Thermal stability of the soil minerals destinezite and diadochite Fe3+2(PO4)(SO4)(OH)·6H2O - implications for soils in bush fires

Frost, Ray L. & Palmer, Sara J. (2011) Thermal stability of the soil minerals destinezite and diadochite Fe3+2(PO4)(SO4)(OH)·6H2O - implications for soils in bush fires. Thermochimica Acta, 521(1-2), pp. 121-124.

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Thermogravimetry combined with evolved gas mass spectrometry has been used to ascertain the stability of the soil minerals destinezite and diadochite. These two minerals are identical except for their morphology. Diadochite is amorphous whereas destinezite is crystalline. Both minerals are found in soils. It is important to understand the stability of these minerals because soils are subject to bush fires especially in Australia. The thermal analysis patterns of the two minerals are similar but not identical. Subtle differences are observed in the DTG patterns. For destinezite, two DTG peaks are observed at 129 and 182°C attributed to the loss of hydration water, whereas only a broad peak with maximum at 84°C is observed for diadochite. Higher temperature mass losses at 685°C for destinezite and 655°C for diadochite, based upon the ion current curves, are due to sulphate decomposition. This research has shown that at low temperatures the minerals are stable but at high temperatures, as might be experienced in a bush fire, the minerals decompose.

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ID Code: 42190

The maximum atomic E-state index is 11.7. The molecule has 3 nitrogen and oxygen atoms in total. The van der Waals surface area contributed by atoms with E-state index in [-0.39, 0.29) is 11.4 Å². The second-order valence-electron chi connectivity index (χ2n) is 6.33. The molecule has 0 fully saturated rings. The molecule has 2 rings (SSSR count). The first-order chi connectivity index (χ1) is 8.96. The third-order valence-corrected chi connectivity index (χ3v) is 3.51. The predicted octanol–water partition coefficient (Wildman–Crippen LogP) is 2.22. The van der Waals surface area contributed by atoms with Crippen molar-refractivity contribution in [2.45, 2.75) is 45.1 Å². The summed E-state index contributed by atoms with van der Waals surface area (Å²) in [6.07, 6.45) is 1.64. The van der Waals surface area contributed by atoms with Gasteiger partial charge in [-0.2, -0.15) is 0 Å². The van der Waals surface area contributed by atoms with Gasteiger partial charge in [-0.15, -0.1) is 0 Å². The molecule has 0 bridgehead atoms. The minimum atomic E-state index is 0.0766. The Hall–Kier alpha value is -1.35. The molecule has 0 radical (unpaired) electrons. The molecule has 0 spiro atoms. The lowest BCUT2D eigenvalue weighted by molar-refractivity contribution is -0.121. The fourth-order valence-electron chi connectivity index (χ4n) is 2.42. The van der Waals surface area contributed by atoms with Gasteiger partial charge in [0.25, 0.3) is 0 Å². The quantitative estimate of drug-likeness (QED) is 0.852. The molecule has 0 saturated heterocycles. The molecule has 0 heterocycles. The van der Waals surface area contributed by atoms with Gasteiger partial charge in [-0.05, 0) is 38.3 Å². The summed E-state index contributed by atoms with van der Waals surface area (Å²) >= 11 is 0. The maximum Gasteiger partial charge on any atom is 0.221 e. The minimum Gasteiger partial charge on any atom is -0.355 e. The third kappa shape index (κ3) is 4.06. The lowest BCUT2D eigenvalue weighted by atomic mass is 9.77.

Item Type: Journal Article
Refereed: Yes
Additional Information: This is the work of student Ms Sara J. Palmer
Keywords: thermogravimetry, destinezite, diadochite, phosphate, sulphate, water of hydration, soil minerals, bush fires
DOI: 10.1016/j.tca.2011.04.014
ISSN: 0040-6031
Subjects: Australian and New Zealand Standard Research Classification > CHEMICAL SCIENCE (030000) > PHYSICAL CHEMISTRY (INCL. STRUCTURAL) (030600) > Structural Chemistry and Spectroscopy (030606)
Divisions: Past > Schools > Chemistry
Past > QUT Faculties & Divisions > Faculty of Science and Technology
Copyright Owner: Copyright Elsevier 2011
Copyright Statement: This is the author’s version of a work that was accepted for publication in Thermochimica Acta. Changes resulting from the publishing process, such as peer review, editing, corrections, structural formatting, and other quality control mechanisms may not be reflected in this document. Changes may have been made to this work since it was submitted for publication. A definitive version was subsequently published in Thermochimica Acta, [VOL 521 , ISSUE 1-2, (2011)] DOI:10.1016/j.tca.2011.04.014
Deposited On: 27 Jun 2011 23:11
Last Modified: 07 May 2014 06:03

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